If the little square boxes on our phone screens are candy, then news apps, to young users, are the equivalent of chewy, high-fiber granola bars. They're on the screen, sure, but 18- to 35-year-olds will almost always swipe past them in favor of the more sugary, more seamless social media apps, says a new report from the British-based Reuters Institute and consultancy firm Flamingo Group.
If and when these millennial and Gen Z readers click on the apps from The New York Times or The Washington Post, the report adds, it feels more like a chore than a treat.
Researchers tracked the phone usage of 20 respondents ages 18 to 35 from the United Kingdom and the United States as part of a larger project that surveyed more than 75,000 people on their digital news consumption. Through a two-week qualitative study, they found that respondents were spending 350 to 400 minutes, or about six hours a day, on their phones, but often less than 1 percent of that on news apps. No news apps, with the exception of Reddit, broke the top 25 apps used.
So why aren't younger audiences using news apps?
According to researchers, young adults, and particularly those raised as "digital natives" as part of Generation Z (ages 18 to 24), have high expectations for a "flawless, seamless, personalized online experience" that news organizations are not often able to provide.
This "seamlessness" refers to the user experience of the app -- including, for example, the desire for features such as customizable news feeds with an endless scroll -- but also to how news organizations integrate themselves to platforms such as Instagram or Twitter. Often, said Matt Taylor, a strategist at Flamingo who worked on the report, news organizations struggle with striking the right tone.
"It's like a person and how he behaves at different social circumstances," he said. "At the moment, it's either that this person is behaving similarly in all the places, so they're not fitting in, or they're trying way too hard to fit in, sort of like a dad trying to be cool at a party."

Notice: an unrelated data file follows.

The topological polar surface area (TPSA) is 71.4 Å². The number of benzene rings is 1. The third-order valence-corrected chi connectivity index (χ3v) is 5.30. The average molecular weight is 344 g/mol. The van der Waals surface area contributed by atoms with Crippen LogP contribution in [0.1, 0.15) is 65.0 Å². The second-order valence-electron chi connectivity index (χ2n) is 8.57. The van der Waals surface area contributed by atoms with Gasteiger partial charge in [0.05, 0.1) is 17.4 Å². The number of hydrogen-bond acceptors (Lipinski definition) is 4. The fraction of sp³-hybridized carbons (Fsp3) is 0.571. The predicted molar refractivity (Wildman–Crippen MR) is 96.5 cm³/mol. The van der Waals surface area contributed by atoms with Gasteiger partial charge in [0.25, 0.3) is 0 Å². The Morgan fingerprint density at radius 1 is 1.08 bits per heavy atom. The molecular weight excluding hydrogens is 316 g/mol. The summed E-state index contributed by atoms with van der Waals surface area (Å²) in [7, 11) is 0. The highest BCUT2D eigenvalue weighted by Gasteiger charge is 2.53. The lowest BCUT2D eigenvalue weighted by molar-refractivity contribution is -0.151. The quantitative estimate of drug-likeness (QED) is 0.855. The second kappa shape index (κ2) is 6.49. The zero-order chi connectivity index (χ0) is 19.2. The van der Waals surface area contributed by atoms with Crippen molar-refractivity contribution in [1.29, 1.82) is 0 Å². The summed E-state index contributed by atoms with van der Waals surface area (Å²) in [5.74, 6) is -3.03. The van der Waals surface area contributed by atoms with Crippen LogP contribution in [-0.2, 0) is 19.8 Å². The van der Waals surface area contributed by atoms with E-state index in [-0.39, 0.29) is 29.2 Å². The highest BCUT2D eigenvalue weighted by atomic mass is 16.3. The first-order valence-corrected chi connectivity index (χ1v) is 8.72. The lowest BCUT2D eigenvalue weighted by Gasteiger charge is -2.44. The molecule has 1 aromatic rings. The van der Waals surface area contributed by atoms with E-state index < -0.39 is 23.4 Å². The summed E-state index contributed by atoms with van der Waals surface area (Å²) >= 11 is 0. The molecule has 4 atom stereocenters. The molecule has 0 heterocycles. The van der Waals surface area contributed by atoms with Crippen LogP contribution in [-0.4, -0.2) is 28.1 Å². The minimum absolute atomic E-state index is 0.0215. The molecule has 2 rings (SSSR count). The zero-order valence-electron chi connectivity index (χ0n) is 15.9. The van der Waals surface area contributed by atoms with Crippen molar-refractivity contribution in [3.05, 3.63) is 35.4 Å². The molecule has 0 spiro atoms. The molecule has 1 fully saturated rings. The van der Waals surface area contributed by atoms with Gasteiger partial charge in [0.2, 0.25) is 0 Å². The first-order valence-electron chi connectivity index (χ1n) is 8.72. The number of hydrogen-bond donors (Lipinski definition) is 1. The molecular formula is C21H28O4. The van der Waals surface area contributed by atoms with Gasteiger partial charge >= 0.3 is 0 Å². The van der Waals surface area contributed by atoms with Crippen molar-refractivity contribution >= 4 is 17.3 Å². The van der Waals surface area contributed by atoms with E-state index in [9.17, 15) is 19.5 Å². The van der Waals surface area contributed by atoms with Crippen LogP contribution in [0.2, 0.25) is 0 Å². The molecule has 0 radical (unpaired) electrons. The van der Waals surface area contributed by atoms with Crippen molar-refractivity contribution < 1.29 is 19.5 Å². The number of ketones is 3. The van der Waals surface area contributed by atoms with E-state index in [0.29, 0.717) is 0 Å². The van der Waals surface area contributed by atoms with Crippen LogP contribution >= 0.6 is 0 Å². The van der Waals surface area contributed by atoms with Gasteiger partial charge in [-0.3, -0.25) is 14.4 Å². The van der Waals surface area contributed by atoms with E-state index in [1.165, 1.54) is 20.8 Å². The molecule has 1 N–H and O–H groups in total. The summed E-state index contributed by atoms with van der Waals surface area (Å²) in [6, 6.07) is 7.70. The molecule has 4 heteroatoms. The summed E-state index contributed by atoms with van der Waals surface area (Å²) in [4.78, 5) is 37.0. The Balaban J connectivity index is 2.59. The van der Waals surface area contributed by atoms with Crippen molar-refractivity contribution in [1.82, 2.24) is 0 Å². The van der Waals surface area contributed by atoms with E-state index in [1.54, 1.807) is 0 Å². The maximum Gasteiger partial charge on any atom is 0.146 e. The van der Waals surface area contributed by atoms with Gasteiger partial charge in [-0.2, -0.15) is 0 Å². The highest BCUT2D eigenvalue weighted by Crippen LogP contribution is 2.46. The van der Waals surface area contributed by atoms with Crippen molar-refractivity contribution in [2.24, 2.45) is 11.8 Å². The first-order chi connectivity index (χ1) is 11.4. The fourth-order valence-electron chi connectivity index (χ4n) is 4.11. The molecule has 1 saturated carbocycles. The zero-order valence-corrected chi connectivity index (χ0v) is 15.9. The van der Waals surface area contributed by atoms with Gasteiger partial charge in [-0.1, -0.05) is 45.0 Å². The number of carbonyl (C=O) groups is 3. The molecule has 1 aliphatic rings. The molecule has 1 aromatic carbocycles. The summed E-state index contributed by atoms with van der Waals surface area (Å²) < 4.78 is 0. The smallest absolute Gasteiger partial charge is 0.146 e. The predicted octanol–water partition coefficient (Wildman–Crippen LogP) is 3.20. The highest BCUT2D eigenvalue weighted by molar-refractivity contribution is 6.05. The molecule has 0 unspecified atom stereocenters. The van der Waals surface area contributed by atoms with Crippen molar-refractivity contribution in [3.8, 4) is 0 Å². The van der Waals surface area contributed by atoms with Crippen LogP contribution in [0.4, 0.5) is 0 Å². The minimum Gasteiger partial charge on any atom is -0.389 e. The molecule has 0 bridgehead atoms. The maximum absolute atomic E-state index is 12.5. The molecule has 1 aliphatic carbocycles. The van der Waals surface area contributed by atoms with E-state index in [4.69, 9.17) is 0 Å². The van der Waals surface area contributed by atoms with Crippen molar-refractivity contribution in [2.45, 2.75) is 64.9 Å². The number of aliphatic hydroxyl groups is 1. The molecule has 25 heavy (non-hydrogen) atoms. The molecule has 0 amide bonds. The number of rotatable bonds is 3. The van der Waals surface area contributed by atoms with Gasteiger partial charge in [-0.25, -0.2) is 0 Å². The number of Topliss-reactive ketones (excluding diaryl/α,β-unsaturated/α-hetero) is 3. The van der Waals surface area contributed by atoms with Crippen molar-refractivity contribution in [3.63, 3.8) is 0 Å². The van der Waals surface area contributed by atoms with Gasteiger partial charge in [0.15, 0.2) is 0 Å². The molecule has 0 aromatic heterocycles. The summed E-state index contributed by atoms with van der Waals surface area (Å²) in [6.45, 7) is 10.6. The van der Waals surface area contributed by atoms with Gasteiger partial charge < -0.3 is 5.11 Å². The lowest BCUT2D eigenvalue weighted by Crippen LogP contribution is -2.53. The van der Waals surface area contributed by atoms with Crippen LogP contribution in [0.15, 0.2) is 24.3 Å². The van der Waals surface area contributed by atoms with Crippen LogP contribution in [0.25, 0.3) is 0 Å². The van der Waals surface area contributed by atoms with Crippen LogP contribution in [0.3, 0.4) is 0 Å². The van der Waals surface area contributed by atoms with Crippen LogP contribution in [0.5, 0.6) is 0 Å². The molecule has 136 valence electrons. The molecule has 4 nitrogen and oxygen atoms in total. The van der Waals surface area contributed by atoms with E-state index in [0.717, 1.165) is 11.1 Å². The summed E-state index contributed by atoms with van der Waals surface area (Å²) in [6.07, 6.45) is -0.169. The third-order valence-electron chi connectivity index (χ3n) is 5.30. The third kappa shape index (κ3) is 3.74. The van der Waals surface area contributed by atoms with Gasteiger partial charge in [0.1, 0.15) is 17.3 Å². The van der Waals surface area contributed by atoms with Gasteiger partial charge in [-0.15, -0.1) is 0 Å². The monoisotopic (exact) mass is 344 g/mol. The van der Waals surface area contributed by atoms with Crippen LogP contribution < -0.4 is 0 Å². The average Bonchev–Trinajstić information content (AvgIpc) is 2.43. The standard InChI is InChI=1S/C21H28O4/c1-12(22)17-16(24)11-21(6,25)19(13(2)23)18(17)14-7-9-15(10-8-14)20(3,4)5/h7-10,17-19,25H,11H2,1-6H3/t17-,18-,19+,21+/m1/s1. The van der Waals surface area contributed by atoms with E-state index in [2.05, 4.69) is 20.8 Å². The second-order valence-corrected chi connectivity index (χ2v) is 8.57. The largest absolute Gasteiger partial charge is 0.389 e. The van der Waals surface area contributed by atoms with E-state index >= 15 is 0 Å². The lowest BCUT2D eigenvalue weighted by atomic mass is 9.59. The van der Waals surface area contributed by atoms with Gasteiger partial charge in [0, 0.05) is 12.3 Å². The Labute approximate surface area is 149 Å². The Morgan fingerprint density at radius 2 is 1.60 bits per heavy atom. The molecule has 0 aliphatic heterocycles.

The key, Taylor said, is for news organizations to retain their brand but adapt it across multiple platforms. These instincts are embedded into the way young people use the Internet, which is why they expect it from other individuals and organizations.
The other challenge for news organizations, researchers say, is that for young users, there is a near-constant level of "background" or "indirect" exposure to news that not only dulls the desire to actively seek out news through dedicated apps but can cause fatigue that drives them to seek out content that is explicitly not news -- such as, you know, oddly satisfying "slime porn," or this video of a leather-clad motorcyclist in Belgium saving a tiny kitten.
"To be online today is to have these currents constantly hitting you," said Lucas Galan, head of applied data science at Flamingo. " ... Just by osmosis, you can quickly become tired with a story without really engaging with it in depth."
According to the study, many respondents found traditional news organizations "negative and depressing" and "actively looked for more entertaining or uplifting news in social media or aggregators."
Paula M. Poindexter, a communications professor at the University of Texas at Austin, agreed, adding that based on her research, it is not just that young people are shying away from news apps but also that their general interest in the act of reading the news seems to be waning.
In the past, children used to look at their parents or teachers reading the physical newspaper, which implicitly signaled to them that reading the news is an important part of adult life, she said. Since most American users -- not just millennials -- now get their news from social media and websites rather than the print product, children are growing up looking at adults staring at their phones, with little sense of what applications they are actually on. The "modeling" for news consumption that used to be present no longer exists, Poindexter said.
Uh-oh. So now what?
The researchers from Flamingo emphasize that their research does not suggest that younger audiences no longer have the appetite or, as frequently alleged by older pundits, the attention span for important journalism. They pointed, for example, to the growing interest among young adults in longer-form stories and podcasts as evidence that there is a "thirst" for deeper engagement with hard-hitting news. It just needs to be delivered on the right terms, they added.
News organizations need to make their apps "as simple and intuitive as Facebook or Netflix," the report states. They also need to adapt to the platforms that younger users have already integrated into their lives -- but without losing the authority of their brand.
Some organizations are already trying to do this: The New York Times launched a weekly documentary TV show on Hulu and FX earlier this year and more recently aired the pilot of "Diagnosis," another documentary series on Netflix. The Washington Post runs a TikTok account that, among other highlights, got into faux "beef" with Trevor Noah's "Daily Show."
Whether these efforts will pay off remains to be seen. Poindexter said she has been monitoring the news consumption habits of young users for close to a decade and still has not figured out whether active, meaningful engagement with news is evolving or fading altogether.
"If we do nothing -- and there's a lot of nothing being done -- (the latter) could very well be the outcome," she said.